Callum Smith thinks Groves has a sense of entitlement

By Boxing News - 03/31/2016 - Comments

smith555By Scott Gilfoid: #1 WBC Callum Smth (18-0, 13 KOs) will be facing EBU super middleweight champion Hadillah Mohoumadi (20-3-1, 15 KOs) this Saturday night at the Echo Arena, in Liverpool, UK. Smith should have no problems winning that fight because the 35-year-old Mohoumadi is a flawed fighter who hasn’t fought a recognizable opponent since his back to back defeats to James DeGale and Nikola Sjekloca four years ago.

Mohoumadi has been taking it easy since then fighting fodder opposition. Smith thinks that #2 WBC George Groves (22-3, 17 KOs) has a sense of entitlement that he should be fighting for another world title having to earn the shot.

Groves has lost in his only three attempts at winning a world title in losing twice to Froch and once to Badou Jack. Groves is hoping to soon get another world title if he can get past domestic level fighter David Brophy in their fight on April 9 on the undercard of the Anthony Joshua vs. Charles Martin fight on Sky box Office at the O2 Arena in London, UK.

“I think he believes that because he is George Groves he deserves a shot, although he has had three and lost,” said Smith to “He thinks he should just walk straight into another one and if he loses that, thinks he deserves another one again, because of his name. I think he thinks because he’s been there and boxed for it before, it should guarantee him another shot but boxing doesn’t work like that.”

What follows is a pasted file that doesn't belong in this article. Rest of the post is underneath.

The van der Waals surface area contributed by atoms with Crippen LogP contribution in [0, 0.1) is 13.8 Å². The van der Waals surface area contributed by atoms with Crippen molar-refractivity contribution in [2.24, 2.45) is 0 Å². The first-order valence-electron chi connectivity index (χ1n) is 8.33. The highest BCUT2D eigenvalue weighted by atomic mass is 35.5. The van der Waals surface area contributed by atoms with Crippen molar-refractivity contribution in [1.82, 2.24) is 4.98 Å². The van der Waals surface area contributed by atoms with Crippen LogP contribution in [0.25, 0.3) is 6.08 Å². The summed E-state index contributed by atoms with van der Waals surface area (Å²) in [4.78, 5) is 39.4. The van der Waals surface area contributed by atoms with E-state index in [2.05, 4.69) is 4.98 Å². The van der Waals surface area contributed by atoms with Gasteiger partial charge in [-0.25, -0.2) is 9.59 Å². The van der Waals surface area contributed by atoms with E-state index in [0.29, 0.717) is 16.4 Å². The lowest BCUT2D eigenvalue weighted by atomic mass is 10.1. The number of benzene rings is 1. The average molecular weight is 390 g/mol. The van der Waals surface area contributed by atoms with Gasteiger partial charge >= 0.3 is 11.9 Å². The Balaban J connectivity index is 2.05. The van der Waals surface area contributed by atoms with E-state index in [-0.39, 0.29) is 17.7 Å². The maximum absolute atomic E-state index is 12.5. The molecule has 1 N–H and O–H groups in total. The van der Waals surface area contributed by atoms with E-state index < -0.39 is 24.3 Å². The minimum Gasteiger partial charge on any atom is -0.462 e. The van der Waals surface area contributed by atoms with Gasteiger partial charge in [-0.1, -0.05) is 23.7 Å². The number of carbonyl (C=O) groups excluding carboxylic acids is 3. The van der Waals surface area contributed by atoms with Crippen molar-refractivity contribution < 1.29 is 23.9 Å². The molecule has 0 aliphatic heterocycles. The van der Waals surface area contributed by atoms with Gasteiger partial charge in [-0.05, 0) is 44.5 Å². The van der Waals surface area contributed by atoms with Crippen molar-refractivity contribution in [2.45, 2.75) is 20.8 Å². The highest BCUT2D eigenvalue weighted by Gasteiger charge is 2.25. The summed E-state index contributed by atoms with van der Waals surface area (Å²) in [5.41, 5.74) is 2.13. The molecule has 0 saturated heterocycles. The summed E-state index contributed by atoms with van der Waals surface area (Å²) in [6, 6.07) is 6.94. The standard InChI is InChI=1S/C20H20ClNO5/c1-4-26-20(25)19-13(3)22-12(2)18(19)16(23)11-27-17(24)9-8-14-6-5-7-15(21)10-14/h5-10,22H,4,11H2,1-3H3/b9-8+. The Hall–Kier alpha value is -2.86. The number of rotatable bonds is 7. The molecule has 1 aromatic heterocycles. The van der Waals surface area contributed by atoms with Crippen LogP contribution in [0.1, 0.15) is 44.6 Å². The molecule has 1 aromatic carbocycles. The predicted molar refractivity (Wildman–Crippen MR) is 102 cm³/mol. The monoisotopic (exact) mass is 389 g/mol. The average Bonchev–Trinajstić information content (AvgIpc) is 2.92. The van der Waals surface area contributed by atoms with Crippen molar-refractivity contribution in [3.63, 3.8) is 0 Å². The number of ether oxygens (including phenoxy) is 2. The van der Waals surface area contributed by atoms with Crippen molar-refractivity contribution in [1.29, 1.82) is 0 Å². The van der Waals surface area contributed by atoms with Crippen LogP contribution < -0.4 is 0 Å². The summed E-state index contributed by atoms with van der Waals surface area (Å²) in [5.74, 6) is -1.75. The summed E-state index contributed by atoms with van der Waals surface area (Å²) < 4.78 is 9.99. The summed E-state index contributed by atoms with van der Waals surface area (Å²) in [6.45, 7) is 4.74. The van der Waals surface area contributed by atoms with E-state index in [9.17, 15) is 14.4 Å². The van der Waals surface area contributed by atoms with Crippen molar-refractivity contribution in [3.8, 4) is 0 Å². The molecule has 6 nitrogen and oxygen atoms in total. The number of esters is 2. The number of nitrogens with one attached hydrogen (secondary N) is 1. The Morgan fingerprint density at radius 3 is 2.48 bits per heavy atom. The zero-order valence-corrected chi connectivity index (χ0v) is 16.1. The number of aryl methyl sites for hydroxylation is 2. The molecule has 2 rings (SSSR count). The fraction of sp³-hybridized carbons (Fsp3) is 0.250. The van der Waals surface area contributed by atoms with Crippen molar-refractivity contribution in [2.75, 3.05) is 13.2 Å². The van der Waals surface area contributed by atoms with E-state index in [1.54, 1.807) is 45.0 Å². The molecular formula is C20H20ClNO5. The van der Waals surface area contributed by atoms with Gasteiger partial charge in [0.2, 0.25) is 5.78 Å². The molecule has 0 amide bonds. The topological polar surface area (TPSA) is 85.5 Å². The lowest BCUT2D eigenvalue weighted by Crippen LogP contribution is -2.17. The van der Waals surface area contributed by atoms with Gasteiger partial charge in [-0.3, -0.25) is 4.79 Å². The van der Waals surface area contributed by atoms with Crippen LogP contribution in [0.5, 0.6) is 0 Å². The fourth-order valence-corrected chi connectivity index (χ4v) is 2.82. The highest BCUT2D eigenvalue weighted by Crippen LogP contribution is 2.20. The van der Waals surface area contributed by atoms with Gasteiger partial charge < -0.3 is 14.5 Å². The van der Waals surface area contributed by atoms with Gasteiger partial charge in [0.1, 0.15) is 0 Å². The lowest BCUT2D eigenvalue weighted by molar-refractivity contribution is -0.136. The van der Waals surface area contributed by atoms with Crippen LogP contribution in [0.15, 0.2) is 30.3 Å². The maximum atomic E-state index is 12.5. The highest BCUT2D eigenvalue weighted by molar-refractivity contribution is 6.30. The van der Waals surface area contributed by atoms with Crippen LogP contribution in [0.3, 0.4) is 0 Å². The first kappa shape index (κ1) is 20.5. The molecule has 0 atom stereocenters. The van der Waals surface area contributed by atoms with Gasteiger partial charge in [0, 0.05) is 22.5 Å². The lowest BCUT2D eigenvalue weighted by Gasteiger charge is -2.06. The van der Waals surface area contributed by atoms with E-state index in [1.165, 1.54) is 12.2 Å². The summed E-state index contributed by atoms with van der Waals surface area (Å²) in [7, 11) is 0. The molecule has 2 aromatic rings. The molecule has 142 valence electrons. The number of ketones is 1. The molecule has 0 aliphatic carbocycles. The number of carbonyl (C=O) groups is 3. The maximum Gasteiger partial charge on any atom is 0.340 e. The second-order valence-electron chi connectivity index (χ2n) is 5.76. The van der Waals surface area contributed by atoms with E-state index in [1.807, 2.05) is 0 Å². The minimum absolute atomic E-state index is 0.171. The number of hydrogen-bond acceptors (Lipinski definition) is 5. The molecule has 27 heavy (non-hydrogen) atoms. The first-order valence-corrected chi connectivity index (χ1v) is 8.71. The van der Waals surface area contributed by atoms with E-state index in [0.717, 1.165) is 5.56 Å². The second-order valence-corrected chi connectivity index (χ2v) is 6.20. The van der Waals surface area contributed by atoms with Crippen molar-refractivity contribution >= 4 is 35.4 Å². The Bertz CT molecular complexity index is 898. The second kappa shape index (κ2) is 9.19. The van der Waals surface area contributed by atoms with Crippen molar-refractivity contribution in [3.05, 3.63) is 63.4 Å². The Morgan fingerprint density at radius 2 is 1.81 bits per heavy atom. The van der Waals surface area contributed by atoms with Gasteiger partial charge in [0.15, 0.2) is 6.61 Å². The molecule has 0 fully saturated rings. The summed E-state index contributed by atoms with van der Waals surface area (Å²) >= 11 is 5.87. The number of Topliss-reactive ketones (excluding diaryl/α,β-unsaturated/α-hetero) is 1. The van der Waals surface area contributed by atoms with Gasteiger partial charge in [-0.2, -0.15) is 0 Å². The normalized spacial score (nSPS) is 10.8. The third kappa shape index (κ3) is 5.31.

Well, unfortunately the sport does work like that. It seems that the fighters that have fought for world titles in the past and created a name for themselves despite losing, they seem to get additional chances that other fighters that haven’t fought for a world title previously don’t get.

I think it’s a case of fighters building up a name, and this makes it easier for the sanctioning bodies to give the green light for these fighters to fight for titles without having to do much to earn those shots. I mean, if you Groves’ dreadful 3-3 record in his last six fights, it seems painfully obvious that he doesn’t rate to be fighting for a world title.

“He came back and beat an average fighter [Andrea Di Luisa] and he thinks that should earn him a final eliminator or a shot at the title,” said Smith about Groves. “In my eyes, I think he should go away and earn his way back like I have. I have won an eliminator, I’m fighting a final eliminator, and I will have earned my shot the right way.”

Let’s be honest here; Smith hasn’t done anything to rate a world title shot against WBC champion Badou Jack. I mean, Smith’s only solid win of his career was against Rocky Fielding last November, and Fielding had never done anything to even rate being ranked in the top 15. I don’t care of Callum Smith beats the 35-year-old Mohoumadi on Saturday night. He still will have done nothing to deserve a world title shot against Badou.

Now if Smith would actually take on a live body by facing one of the Dirrell brothers, then I could say he rates a world title shot if he were to beat either of the Dirrell brothers. But without Smith stepping up a couple of levels to face the best in the 168lb division, then I can’t say that he rates a world title shot right now. As such, Smith is the pot calling the kettle black by saying that Groves hasn’t earned his shot at a world title.

They’re both in the same boat. If the World Boxing Council had their act together, they would have Smith and Groves both ranked at around No.50 and No.51 respectively because neither guy has done enough to be getting a world title shot. By the WBC letting unproven flawed fighters like Groves and Smith get world title shots, they make it to easy for the champions to get easy paydays and then retire rich, like we saw with Carl Froch after he whipped Groved twice in a row for big money.

Froch didn’t have to face a dangerous talent like Andre Dirrell in a rematch in order to prove himself in the eyes of the boxing world. He only had to beat an unproven Groves in two fights before he stepped away to retire.

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